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As mentioned in the "Copyright and Information Security" article in this issue, October is "National cyber security awareness month." In keeping with that theme, we decided to reprint this article from the May 2007 issue of Benchmarks Online. - Ed.
By Dr. Elizabeth Hinkle-Turner, Student Computing Services Manager
In my capacity of manager of computer-based training here at UNT, I do not only administer our SkillSoft training but also seek out other online training resources for a variety of topics relevant to the UNT community which are not available through our SkillSoft service. This article which features online offerings about copyright, is a continuation of my series on 'free CBT' which also includes past articles about Adobe Education Online here and here) and the many online titles available at the UNT Library.
Personally, I encounter and deal with copyright and 'fair use' issues nearly every day, not only in my job here at UNT but also in my 'other life' as an author and composer. One of the final things I did when completing my book was run it through turnitin.com to make absolutely sure that I had not unwittingly paraphrased content in my field without proper acknowledgement. I have also had to ask permission of record companies before in order to use samples from existing entertainment in my music and video work. A recent story on National Public Radio about fair use recommended the Stanford Copyright and Fair Use Center as an important resource about copyright issues.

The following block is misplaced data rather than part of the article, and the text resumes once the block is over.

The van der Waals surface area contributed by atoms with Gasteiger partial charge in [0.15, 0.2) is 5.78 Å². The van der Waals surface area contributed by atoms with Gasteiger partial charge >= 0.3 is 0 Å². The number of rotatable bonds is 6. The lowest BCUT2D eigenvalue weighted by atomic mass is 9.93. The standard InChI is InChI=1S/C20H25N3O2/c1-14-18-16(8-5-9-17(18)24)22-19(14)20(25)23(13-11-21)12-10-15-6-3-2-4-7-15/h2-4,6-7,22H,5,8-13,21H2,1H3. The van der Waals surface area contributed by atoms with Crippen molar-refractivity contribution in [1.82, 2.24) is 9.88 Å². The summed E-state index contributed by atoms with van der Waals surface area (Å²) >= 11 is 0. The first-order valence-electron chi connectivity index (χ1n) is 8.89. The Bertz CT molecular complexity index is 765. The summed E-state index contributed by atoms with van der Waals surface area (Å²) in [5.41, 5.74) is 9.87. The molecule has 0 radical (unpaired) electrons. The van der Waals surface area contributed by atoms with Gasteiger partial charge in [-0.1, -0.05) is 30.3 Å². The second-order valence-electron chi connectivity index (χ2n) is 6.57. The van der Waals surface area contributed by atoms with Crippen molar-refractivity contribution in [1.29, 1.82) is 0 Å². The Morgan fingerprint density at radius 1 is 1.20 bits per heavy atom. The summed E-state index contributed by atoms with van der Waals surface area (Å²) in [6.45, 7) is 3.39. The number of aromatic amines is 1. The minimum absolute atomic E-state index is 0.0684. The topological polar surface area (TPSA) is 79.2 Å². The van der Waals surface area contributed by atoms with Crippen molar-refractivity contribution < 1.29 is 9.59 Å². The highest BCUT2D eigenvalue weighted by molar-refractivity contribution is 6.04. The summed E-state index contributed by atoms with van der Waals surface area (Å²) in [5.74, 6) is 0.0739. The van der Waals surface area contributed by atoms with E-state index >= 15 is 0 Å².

I went to this website and found a wealth of materials providing background, training, commentary, and advice on copyright and fair use of copyrighted materials. The site provides valuable core documentation such as the U.S. Constitution and the full contents of the Digital Millennium Copyright Act and the Technology, Education, and Copyright Harmonization Act (TEACH) which should form the foundation of any research on copyright and fair use that a UNT community member is doing in connection with his or her work here at the university. Other helpful links from the home page include the Copyright Crash Course originating from the University of Texas which explains a lot of confusing copyright issues in 'plain English'.
So, next time you have questions about anything regarding copyrighted materials especially as they relate to 'fair use' in education, this is definitely the site to check out! Consider it an important part of your 'free CBT' resources!